Actually, this talk about “proof” of the existence, or non-existence, of God, is just a waste of time. You either believe there is a Higher Power, that this world consists of more than just things and beings you can see, touch or spit on; or you insist that it’s all a bunch of superstitious nonsense. You either believe; or you scoff.

I’ve never been able to understand why, if somebody doesn’t believe in something that a lot of others do subscribe to, they can’t just go their own way, secure in their non-belief and laughing up their sleeve at those they think too stupid to know any better. But it often doesn’t work that way — especially with religion and atheism.

Do religious people ever try to “exterminate” atheism? Not in that sense — not that I’ve ever heard of. Excepting Muslims, of course, who want to exterminate anyone who doesn’t share their religious views. They have done volumes to justify notions among atheists that religion is the cause of all the world’s problems.

BUT GROUPS LIKE Freedom From Religion, the American Civil Liberties Union, and others seem to be trying to whittle the Christian religion down, restrict it, box it in, accuse it of “offending” others, demand that it stay out of the public eye, etc. Make no mistake: If you’re a Christian, they want to render you toothless and helpless, in the hope that fewer and fewer young people will want to become practicing members of the faith. If you’re wanting to stamp out a particular way of believing, you target the young people, for they are the hope of its survival, long term.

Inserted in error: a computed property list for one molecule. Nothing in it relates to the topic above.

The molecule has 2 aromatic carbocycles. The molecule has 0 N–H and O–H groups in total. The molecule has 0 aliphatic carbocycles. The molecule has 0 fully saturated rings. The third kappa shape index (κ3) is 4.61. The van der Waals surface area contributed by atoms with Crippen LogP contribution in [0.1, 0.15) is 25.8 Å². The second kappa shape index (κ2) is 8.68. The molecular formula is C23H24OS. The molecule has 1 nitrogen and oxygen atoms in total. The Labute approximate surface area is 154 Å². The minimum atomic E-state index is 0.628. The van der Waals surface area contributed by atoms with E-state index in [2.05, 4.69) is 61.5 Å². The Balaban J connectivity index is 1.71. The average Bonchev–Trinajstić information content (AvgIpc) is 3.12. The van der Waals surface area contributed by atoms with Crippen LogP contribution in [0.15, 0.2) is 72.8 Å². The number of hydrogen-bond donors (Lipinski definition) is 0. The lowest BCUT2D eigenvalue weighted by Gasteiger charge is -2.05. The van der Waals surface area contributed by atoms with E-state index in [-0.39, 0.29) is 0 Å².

And of course, all the major religions have faced persecution by someone, somewhere, during their history. Look at the Jews: 2,000 years of exile from their Promised Land; being expelled from dozens of countries during that time; and finally, the Holocaust. But in 1948, the Jews’ “Next year, in Jerusalem,” their toast for 2,000 years, came true. The State of Israel was founded. Anyone really think that it was just dumb luck for the Jews, just a fortunate combination of circumstances? To believe that, you’d have to be — well, incredibly credible — so to speak.

Hinduism developed in India, starting about 1,750 B.C. or thereabouts. The society, the culture, of India, developed in such a way as to make it inextricably tied up with the complicated maze that comprises the Hindu faith. But then, in the early 16th Century, the Great Moguls invaded from the north, gradually taking over India and subjecting its Hindu majority to Muslim rule. Although Akbar the Great, the second of the Moguls, repealed a special tax that was being levied on Hindus, his successors gradually restored that tax, and other forms of oppression — of keeping the native Hindus “in their place.”

So, we can see that, yes, religion HAS caused some wars, some injustices, some suffering, in world history. But to use that fact as an excuse to argue that religion is useless, that it’s “illogical,” that it should be “abolished,” is the ultimate in foolishness.